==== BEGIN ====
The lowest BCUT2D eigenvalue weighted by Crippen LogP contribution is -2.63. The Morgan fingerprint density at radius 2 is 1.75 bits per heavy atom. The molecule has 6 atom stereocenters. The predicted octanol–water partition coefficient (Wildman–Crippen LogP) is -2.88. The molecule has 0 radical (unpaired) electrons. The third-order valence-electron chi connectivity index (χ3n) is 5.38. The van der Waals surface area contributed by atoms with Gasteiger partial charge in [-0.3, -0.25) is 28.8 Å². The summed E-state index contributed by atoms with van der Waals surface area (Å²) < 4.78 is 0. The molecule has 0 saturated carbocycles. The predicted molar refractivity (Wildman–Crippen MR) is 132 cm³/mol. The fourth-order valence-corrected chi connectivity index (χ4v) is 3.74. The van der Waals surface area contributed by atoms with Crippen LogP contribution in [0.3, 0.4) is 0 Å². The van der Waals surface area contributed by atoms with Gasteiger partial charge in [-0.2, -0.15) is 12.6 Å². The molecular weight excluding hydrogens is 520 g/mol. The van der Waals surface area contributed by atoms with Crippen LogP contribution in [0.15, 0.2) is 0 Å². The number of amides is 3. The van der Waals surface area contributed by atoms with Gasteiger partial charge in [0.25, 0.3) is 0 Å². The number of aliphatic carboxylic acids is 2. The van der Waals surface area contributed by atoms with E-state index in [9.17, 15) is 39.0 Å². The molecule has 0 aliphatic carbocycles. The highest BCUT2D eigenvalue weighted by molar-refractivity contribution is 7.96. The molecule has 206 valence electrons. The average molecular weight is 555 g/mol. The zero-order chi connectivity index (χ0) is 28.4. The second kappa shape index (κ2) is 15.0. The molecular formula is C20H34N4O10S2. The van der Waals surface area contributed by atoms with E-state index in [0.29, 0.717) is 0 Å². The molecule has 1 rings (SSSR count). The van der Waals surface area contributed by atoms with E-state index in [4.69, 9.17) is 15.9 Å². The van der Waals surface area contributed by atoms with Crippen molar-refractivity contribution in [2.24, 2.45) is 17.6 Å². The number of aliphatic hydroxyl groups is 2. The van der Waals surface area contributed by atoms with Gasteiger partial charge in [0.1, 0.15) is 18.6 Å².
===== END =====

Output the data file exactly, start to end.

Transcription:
The lowest BCUT2D eigenvalue weighted by Crippen LogP contribution is -2.63. The Morgan fingerprint density at radius 2 is 1.75 bits per heavy atom. The molecule has 6 atom stereocenters. The predicted octanol–water partition coefficient (Wildman–Crippen LogP) is -2.88. The molecule has 0 radical (unpaired) electrons. The third-order valence-electron chi connectivity index (χ3n) is 5.38. The van der Waals surface area contributed by atoms with Gasteiger partial charge in [-0.3, -0.25) is 28.8 Å². The summed E-state index contributed by atoms with van der Waals surface area (Å²) < 4.78 is 0. The molecule has 0 saturated carbocycles. The predicted molar refractivity (Wildman–Crippen MR) is 132 cm³/mol. The fourth-order valence-corrected chi connectivity index (χ4v) is 3.74. The van der Waals surface area contributed by atoms with Crippen LogP contribution in [0.3, 0.4) is 0 Å². The van der Waals surface area contributed by atoms with Gasteiger partial charge in [-0.2, -0.15) is 12.6 Å². The molecular weight excluding hydrogens is 520 g/mol. The van der Waals surface area contributed by atoms with Crippen LogP contribution in [0.15, 0.2) is 0 Å². The number of amides is 3. The van der Waals surface area contributed by atoms with Gasteiger partial charge in [0.25, 0.3) is 0 Å². The number of aliphatic carboxylic acids is 2. The van der Waals surface area contributed by atoms with E-state index in [9.17, 15) is 39.0 Å². The molecule has 0 aliphatic carbocycles. The highest BCUT2D eigenvalue weighted by molar-refractivity contribution is 7.96. The molecule has 206 valence electrons. The average molecular weight is 555 g/mol. The zero-order chi connectivity index (χ0) is 28.4. The second kappa shape index (κ2) is 15.0. The molecular formula is C20H34N4O10S2. The van der Waals surface area contributed by atoms with E-state index in [0.29, 0.717) is 0 Å². The molecule has 1 rings (SSSR count). The van der Waals surface area contributed by atoms with E-state index in [4.69, 9.17) is 15.9 Å². The van der Waals surface area contributed by atoms with Crippen molar-refractivity contribution in [2.24, 2.45) is 17.6 Å². The number of aliphatic hydroxyl groups is 2. The van der Waals surface area contributed by atoms with Gasteiger partial charge in [0.1, 0.15) is 18.6 Å².